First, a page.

It is important to note that product has reference to physical volume (or money value of output), whereas productivity is a ratio and has reference to output per unit of input. We may talk of ‘total factor productivity’ or ‘partial factor productivity’, depending on whether we consider all or one input at a time.
If more output can be produced by the same input or same output can be produced by less input by minimisation of wastage of raw materials or otherwise, the output per unit input goes up. This productivity enhancement indicates an improvement in physical efficiency of input. Durability of the product produced by an input also shows physical efficiency.
The product (or productivity) can be looked at from three different angles (a) total product, (b) marginal product and (c) average product. Both marginal product and average product can be used as a measure of physical efficiency.
1. Total Product:
The total quantity of goods produced by a firm (or a factor) during a specified period of time is called its total product. Total product of a firm can be raised only by increasing the quantity of the variable factor. Generally, total product goes on increasing with an increase in the quantity of factor employed in the production. But, the rate of increase in total product varies at different levels of employment.
As can be seen from Fig. 8.2, total product rises at increasing rate in the beginning, with increase in the employment of the variable factor. After a point, total product starts rising at a diminishing rate with further increase in the employment of the factor. This fact has proved to be valid both by theory and empirical evidences.
Increase in the variable factor of production will not always increase the total product. For example, employment of workers beyond the capacity of the factory will cause over-crowding. In such a situation, labour will not be in a position to work most efficiently. Thus, the total product curve slopes steeply upward at first, then flattens out and finally declines. Initially, it is convex from below and then concave from below.
2. Marginal Product or Productivity:
Marginal product of a factor is the addition to the total production by the employment of an extra unit of a variable factor. For example, when 9 workers were employed in Frontier Biscuit Factory Pvt. Ltd., total production of biscuits was 10,000.
Now, if one additional worker is employed, total production rises to 10,500 biscuits attributable to 10 workers. Since tenth worker has added 500 biscuits to the total production, the marginal product of tenth worker is 500 biscuits.
The formula for marginal product is
MP = TPn – TPn-1
Where TP is total product,
‘n’ is the number of variable factor units and
MPn is the marginal product of nth variable factor unit.
In Fig. 8.2, the slope of the tangent at a point on the total product curve defines the marginal product at that point. Further, MP between two points on the TP curve is the slope of the line joining the two parts; Area under MP curve gives total product.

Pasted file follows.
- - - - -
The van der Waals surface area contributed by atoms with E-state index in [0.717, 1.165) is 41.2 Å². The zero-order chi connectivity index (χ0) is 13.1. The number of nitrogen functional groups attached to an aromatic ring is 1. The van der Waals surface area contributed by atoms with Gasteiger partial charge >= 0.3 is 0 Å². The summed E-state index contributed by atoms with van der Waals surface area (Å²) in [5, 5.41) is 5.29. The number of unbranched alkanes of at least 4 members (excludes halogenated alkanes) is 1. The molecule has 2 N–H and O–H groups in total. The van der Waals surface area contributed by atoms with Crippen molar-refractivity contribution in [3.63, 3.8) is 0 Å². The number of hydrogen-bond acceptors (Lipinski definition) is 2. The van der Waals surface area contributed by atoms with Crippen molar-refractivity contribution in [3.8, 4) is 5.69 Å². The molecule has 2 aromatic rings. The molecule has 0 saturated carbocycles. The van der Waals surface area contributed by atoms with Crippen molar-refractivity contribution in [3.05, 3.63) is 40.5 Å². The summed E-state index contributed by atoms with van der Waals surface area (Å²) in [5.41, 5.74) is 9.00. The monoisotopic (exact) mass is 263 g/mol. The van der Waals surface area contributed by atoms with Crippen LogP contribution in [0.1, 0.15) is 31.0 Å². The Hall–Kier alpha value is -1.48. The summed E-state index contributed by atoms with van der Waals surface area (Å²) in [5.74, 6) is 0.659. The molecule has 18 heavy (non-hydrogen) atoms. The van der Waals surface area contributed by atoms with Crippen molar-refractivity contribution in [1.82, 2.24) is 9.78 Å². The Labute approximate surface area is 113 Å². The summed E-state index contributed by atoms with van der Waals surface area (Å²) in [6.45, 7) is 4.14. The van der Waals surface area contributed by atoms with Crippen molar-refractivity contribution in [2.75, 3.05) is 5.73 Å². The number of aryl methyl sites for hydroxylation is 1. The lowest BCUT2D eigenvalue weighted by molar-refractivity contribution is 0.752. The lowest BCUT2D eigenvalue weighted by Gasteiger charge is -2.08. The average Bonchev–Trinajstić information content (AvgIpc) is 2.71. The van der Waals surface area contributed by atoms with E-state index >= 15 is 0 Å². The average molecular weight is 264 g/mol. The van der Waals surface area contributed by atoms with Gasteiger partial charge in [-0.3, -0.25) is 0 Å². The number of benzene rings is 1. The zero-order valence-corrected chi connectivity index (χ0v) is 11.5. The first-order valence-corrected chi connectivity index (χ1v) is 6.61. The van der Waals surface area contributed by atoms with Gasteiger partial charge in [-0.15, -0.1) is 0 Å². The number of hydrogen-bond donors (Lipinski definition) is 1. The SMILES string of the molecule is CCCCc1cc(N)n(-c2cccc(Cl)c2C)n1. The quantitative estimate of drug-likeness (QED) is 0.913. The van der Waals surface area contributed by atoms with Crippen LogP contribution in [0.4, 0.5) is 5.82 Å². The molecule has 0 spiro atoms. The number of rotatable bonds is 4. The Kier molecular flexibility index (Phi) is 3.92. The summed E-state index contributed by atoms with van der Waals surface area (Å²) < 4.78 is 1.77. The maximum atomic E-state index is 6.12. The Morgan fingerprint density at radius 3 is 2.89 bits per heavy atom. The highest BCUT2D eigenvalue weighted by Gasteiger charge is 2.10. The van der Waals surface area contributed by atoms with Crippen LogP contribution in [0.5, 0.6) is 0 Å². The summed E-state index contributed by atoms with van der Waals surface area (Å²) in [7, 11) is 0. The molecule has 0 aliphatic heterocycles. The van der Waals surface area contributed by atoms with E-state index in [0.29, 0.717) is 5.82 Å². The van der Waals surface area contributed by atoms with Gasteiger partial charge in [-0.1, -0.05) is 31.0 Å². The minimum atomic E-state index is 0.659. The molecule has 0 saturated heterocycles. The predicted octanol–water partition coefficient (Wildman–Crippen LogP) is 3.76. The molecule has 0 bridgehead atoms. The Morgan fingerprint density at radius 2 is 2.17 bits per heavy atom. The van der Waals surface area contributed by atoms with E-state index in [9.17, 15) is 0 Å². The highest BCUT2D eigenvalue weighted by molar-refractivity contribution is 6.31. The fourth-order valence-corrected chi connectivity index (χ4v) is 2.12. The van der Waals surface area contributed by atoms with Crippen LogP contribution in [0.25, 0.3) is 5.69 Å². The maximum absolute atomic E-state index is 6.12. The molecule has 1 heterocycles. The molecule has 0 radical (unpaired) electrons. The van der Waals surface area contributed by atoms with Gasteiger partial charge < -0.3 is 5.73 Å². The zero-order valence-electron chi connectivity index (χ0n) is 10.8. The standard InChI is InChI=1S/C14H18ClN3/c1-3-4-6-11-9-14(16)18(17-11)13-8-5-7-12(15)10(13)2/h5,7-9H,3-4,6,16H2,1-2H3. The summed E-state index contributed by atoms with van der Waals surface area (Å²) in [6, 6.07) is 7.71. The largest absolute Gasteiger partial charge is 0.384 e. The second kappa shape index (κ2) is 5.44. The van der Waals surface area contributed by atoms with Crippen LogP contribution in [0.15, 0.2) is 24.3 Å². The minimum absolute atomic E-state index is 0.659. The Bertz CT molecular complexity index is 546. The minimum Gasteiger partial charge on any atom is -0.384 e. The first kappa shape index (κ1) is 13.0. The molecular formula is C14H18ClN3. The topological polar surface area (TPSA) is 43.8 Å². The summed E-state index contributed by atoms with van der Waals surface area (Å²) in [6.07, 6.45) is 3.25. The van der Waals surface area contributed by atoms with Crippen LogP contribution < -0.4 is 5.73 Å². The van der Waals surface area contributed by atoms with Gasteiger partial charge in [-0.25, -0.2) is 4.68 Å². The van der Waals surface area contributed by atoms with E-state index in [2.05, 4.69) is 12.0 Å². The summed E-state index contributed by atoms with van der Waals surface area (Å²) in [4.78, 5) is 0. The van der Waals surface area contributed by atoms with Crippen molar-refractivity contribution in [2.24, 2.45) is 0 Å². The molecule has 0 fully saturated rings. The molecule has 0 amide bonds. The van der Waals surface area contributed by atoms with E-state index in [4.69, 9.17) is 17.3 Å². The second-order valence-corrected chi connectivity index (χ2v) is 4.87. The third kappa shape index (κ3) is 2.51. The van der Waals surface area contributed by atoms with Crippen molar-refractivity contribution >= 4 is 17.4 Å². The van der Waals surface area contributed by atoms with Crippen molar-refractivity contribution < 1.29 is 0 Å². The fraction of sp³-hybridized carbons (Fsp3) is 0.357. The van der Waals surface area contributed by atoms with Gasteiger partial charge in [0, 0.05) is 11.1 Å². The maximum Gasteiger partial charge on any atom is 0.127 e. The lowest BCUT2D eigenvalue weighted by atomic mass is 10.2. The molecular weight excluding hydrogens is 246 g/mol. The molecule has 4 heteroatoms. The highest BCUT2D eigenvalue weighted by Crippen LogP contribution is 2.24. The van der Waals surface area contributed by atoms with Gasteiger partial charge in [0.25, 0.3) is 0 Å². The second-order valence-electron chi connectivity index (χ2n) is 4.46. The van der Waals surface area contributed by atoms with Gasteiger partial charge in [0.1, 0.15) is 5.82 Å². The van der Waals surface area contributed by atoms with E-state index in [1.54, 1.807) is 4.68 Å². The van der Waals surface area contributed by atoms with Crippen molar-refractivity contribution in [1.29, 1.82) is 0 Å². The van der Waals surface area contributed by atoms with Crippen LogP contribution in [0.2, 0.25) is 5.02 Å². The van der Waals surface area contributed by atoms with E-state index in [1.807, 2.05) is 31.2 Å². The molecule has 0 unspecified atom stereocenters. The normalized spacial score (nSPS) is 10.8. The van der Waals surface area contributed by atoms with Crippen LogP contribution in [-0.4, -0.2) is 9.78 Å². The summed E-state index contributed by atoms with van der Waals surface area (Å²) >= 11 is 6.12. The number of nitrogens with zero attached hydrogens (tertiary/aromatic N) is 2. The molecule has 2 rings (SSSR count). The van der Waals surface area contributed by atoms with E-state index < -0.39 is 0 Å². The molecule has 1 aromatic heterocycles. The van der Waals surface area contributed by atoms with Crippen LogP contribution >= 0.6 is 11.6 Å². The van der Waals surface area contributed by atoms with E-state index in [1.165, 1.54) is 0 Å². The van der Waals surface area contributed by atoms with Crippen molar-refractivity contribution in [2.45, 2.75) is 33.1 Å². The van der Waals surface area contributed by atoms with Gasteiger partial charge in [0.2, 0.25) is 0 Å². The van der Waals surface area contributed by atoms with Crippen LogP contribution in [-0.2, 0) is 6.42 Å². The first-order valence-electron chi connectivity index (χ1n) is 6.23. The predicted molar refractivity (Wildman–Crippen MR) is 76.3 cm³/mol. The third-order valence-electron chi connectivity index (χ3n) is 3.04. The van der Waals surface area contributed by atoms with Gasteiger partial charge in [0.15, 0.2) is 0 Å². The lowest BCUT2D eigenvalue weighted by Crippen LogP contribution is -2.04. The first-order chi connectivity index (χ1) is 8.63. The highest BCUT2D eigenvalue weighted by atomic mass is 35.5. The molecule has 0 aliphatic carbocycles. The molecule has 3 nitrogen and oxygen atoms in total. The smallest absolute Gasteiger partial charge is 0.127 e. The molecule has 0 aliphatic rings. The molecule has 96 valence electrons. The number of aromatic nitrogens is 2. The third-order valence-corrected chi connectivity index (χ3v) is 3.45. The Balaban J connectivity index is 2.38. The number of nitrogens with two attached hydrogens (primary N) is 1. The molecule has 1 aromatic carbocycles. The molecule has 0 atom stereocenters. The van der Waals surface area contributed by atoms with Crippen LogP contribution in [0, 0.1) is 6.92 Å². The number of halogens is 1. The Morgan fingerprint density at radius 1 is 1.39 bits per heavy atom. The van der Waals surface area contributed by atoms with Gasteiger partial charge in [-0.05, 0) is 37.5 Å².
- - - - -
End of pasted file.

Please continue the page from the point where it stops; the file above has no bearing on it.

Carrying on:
It would be clear from the Table 8.1 and Fig. 8.2 that marginal product rises in the beginning. It becomes zero, when the total product is maximum. Here, use of additional units of variable factor does not increase total product. Ultimately, marginal product becomes negative with fall in the total product.
3. Average Product or Productivity:
Average product of a factor is the total product (or output produced) divided by the total number of units of a variable factor. Thus,
Average Product = Total product / Number of units of variables factor
In Fig. 8.2, the average product at a point is given by the slope of a ray from the origin upto a point on the total product curve. Inter-industry comparisons of factor productivity are based on average product of the factor.
Average product of workers determines the competitiveness of one’s products in the markets. Further, the wage revisions are linked to average product. The concepts like ‘quality circles’ and ‘worker participation in management’ are also based on average product of workers.
It is clear from the Fig. 8.2 that average product shows almost the same tendency as does the marginal product. Like marginal product, average product also rises first and then it falls. Like marginal product, it is having inverted U-shape.
However, unlike marginal product, average product can never be zero or negative. Further, marginal product exceeds average product, when the latter is rising; equals average product, when the latter is maximum and lies below average product, when the latter is falling. In other words, marginal product rises at a greater rate than the average product.
The marginal product reaches its maximum much earlier than the average product. Thus, when the marginal product starts falling, the average product continues to rise. During the downward phase, both average product and marginal product decline, but, the latter declines at a higher rate.
The relationship among total product, marginal product and average product can be presented in the form of a table given below: